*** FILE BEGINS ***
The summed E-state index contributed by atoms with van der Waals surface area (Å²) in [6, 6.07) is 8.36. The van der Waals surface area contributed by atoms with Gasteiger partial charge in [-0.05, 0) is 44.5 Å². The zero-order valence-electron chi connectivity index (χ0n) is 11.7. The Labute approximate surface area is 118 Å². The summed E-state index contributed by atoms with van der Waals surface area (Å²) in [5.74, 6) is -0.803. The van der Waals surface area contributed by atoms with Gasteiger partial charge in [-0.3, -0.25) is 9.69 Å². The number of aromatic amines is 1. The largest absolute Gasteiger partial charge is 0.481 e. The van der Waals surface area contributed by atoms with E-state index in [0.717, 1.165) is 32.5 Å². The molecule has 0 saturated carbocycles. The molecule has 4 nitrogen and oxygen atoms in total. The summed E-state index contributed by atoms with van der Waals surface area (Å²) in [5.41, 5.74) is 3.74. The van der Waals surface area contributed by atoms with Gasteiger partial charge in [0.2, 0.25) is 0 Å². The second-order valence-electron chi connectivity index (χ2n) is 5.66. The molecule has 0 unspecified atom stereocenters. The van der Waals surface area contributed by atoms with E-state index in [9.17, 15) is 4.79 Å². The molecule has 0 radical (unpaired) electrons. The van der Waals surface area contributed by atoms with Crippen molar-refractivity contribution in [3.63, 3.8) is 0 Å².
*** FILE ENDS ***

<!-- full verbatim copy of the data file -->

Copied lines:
The summed E-state index contributed by atoms with van der Waals surface area (Å²) in [6, 6.07) is 8.36. The van der Waals surface area contributed by atoms with Gasteiger partial charge in [-0.05, 0) is 44.5 Å². The zero-order valence-electron chi connectivity index (χ0n) is 11.7. The Labute approximate surface area is 118 Å². The summed E-state index contributed by atoms with van der Waals surface area (Å²) in [5.74, 6) is -0.803. The van der Waals surface area contributed by atoms with Gasteiger partial charge in [-0.3, -0.25) is 9.69 Å². The number of aromatic amines is 1. The largest absolute Gasteiger partial charge is 0.481 e. The van der Waals surface area contributed by atoms with E-state index in [0.717, 1.165) is 32.5 Å². The molecule has 0 saturated carbocycles. The molecule has 4 nitrogen and oxygen atoms in total. The summed E-state index contributed by atoms with van der Waals surface area (Å²) in [5.41, 5.74) is 3.74. The van der Waals surface area contributed by atoms with Gasteiger partial charge in [0.2, 0.25) is 0 Å². The second-order valence-electron chi connectivity index (χ2n) is 5.66. The molecule has 0 unspecified atom stereocenters. The van der Waals surface area contributed by atoms with E-state index in [9.17, 15) is 4.79 Å². The molecule has 0 radical (unpaired) electrons. The van der Waals surface area contributed by atoms with Crippen molar-refractivity contribution in [3.63, 3.8) is 0 Å².